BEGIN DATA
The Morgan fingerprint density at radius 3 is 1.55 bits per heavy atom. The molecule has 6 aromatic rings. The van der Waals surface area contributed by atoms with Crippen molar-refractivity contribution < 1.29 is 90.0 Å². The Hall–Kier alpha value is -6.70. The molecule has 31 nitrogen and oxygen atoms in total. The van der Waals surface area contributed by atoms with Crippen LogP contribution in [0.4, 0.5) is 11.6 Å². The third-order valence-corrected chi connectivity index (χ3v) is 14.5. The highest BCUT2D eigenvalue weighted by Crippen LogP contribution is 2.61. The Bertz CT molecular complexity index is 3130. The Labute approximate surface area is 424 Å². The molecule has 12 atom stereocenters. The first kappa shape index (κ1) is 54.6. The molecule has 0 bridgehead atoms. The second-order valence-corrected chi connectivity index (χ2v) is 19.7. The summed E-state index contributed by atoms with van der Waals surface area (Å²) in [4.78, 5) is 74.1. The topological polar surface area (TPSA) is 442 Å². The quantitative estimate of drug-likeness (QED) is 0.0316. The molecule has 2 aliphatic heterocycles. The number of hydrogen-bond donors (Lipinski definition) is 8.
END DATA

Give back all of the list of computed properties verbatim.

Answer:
The Morgan fingerprint density at radius 3 is 1.55 bits per heavy atom. The molecule has 6 aromatic rings. The van der Waals surface area contributed by atoms with Crippen molar-refractivity contribution < 1.29 is 90.0 Å². The Hall–Kier alpha value is -6.70. The molecule has 31 nitrogen and oxygen atoms in total. The van der Waals surface area contributed by atoms with Crippen LogP contribution in [0.4, 0.5) is 11.6 Å². The third-order valence-corrected chi connectivity index (χ3v) is 14.5. The highest BCUT2D eigenvalue weighted by Crippen LogP contribution is 2.61. The Bertz CT molecular complexity index is 3130. The Labute approximate surface area is 424 Å². The molecule has 12 atom stereocenters. The first kappa shape index (κ1) is 54.6. The molecule has 0 bridgehead atoms. The second-order valence-corrected chi connectivity index (χ2v) is 19.7. The summed E-state index contributed by atoms with van der Waals surface area (Å²) in [4.78, 5) is 74.1. The topological polar surface area (TPSA) is 442 Å². The quantitative estimate of drug-likeness (QED) is 0.0316. The molecule has 2 aliphatic heterocycles. The number of hydrogen-bond donors (Lipinski definition) is 8.